Canada's homeless population is somewhere between 200,000 and 300,000 people, while another 1.7 million residents struggle with "housing affordability issues," says an analysis of the latest research on shelter.
In a report released Tuesday from the Calgary-based Sheldon Chumir Foundation for Ethics in Leadership, journalist and author Gordon Laird argues homelessness is now chronic and is quickly becoming one of the country's defining social issues. He makes a case for a national housing strategy and a more robust income security program.
Citing statistics from a wide range of organizations, Laird says poverty is the leading cause of homelessness in Canada, not substance abuse or mental illness. "Roughly half of all Canadians live in fear of poverty, and 49 per cent polled believe they might be poverty stricken if they missed one or two paycheques," he writes.
Laird isa media fellow with the foundation, whichworks to influence ethical actions in politics, business, government and the community.
In his report, Lairdwrites that street counts of homeless people have increased dramatically— "Calgary's homeless population grew 740 per cent between 1994 and 2006."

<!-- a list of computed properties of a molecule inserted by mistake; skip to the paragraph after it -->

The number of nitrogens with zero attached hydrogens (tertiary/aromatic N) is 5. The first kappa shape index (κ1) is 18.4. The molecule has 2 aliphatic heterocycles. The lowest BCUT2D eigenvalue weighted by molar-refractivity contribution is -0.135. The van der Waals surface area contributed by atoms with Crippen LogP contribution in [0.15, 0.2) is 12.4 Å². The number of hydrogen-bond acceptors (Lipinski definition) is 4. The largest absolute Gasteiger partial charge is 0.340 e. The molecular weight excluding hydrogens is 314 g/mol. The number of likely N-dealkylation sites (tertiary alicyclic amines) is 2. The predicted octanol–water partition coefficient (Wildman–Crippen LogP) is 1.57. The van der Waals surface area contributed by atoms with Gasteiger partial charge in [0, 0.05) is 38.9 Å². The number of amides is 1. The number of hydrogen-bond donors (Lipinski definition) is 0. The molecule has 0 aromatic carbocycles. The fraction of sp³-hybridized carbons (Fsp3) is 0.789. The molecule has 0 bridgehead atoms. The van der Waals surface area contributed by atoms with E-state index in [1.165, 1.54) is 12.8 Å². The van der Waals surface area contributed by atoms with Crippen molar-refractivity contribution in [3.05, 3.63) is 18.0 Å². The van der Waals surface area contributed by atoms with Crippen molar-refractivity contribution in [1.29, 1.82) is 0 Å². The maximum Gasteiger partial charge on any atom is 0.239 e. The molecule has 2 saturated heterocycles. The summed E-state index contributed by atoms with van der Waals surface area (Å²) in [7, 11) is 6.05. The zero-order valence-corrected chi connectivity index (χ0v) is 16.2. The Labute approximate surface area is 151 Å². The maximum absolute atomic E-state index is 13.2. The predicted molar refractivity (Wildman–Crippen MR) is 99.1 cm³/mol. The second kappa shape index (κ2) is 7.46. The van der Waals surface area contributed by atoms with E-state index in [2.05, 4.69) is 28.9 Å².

Hecites government numbers showing a cost of up to $6 billion a year to service a "core" homeless population of 150,000. That cost includes health care, criminal justice, social services and emergency shelter costs.
"The high cost of homelessness in Canada results from the role of homelessness as a proven multiplier of societal ills: malnutrition, unemployment, addiction, mental illness, family strife and lack of income security are all intensified when an individual or household becomes homeless," he writes.
The report criticizes Canada for trying to contain the growth of homelessness with temporary measures such as shelters and other crisis-based services. It cites studiesthat show the cost of emergency shelters is much greater than the cost of creating affordable housing and implementing rent supplements.
Laird says the former national affordable housing strategy, discontinued in 1993, created 650,000 units providing housing for more than two million Canadians. While new investments in affordable housing were made in 2005, there is no national strategy and so no guarantee the money will be well-spent, he says.
"And without a national strategy on housing and homelessness, there is much risk for repeating past mistakes and spending blindly on short-term fixes and emergency responses," writes Laird.